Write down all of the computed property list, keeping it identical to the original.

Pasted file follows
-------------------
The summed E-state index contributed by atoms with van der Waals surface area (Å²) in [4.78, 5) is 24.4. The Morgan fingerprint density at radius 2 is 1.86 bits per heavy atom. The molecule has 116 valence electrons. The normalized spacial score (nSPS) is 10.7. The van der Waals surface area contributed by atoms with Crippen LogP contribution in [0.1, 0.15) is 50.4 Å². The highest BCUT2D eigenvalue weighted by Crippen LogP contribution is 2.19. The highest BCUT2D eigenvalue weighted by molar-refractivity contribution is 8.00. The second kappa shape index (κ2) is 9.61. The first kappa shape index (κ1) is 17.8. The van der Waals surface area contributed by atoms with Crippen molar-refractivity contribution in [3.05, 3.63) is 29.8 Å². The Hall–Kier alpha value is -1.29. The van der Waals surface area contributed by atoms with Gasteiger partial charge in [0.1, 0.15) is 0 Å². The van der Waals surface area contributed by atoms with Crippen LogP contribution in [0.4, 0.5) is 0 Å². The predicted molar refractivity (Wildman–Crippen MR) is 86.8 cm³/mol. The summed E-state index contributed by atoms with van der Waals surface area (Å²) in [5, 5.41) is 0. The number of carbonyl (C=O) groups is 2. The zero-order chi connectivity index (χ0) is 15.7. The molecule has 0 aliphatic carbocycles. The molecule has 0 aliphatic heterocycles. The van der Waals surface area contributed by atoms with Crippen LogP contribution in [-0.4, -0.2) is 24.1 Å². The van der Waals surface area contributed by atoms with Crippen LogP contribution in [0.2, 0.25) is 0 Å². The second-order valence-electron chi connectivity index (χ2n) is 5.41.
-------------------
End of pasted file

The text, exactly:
The summed E-state index contributed by atoms with van der Waals surface area (Å²) in [4.78, 5) is 24.4. The Morgan fingerprint density at radius 2 is 1.86 bits per heavy atom. The molecule has 116 valence electrons. The normalized spacial score (nSPS) is 10.7. The van der Waals surface area contributed by atoms with Crippen LogP contribution in [0.1, 0.15) is 50.4 Å². The highest BCUT2D eigenvalue weighted by Crippen LogP contribution is 2.19. The highest BCUT2D eigenvalue weighted by molar-refractivity contribution is 8.00. The second kappa shape index (κ2) is 9.61. The first kappa shape index (κ1) is 17.8. The van der Waals surface area contributed by atoms with Crippen molar-refractivity contribution in [3.05, 3.63) is 29.8 Å². The Hall–Kier alpha value is -1.29. The van der Waals surface area contributed by atoms with Gasteiger partial charge in [0.1, 0.15) is 0 Å². The van der Waals surface area contributed by atoms with Crippen LogP contribution in [0.4, 0.5) is 0 Å². The predicted molar refractivity (Wildman–Crippen MR) is 86.8 cm³/mol. The summed E-state index contributed by atoms with van der Waals surface area (Å²) in [5, 5.41) is 0. The number of carbonyl (C=O) groups is 2. The zero-order chi connectivity index (χ0) is 15.7. The molecule has 0 aliphatic carbocycles. The molecule has 0 aliphatic heterocycles. The van der Waals surface area contributed by atoms with Crippen LogP contribution in [-0.4, -0.2) is 24.1 Å². The van der Waals surface area contributed by atoms with Crippen LogP contribution in [0.2, 0.25) is 0 Å². The second-order valence-electron chi connectivity index (χ2n) is 5.41.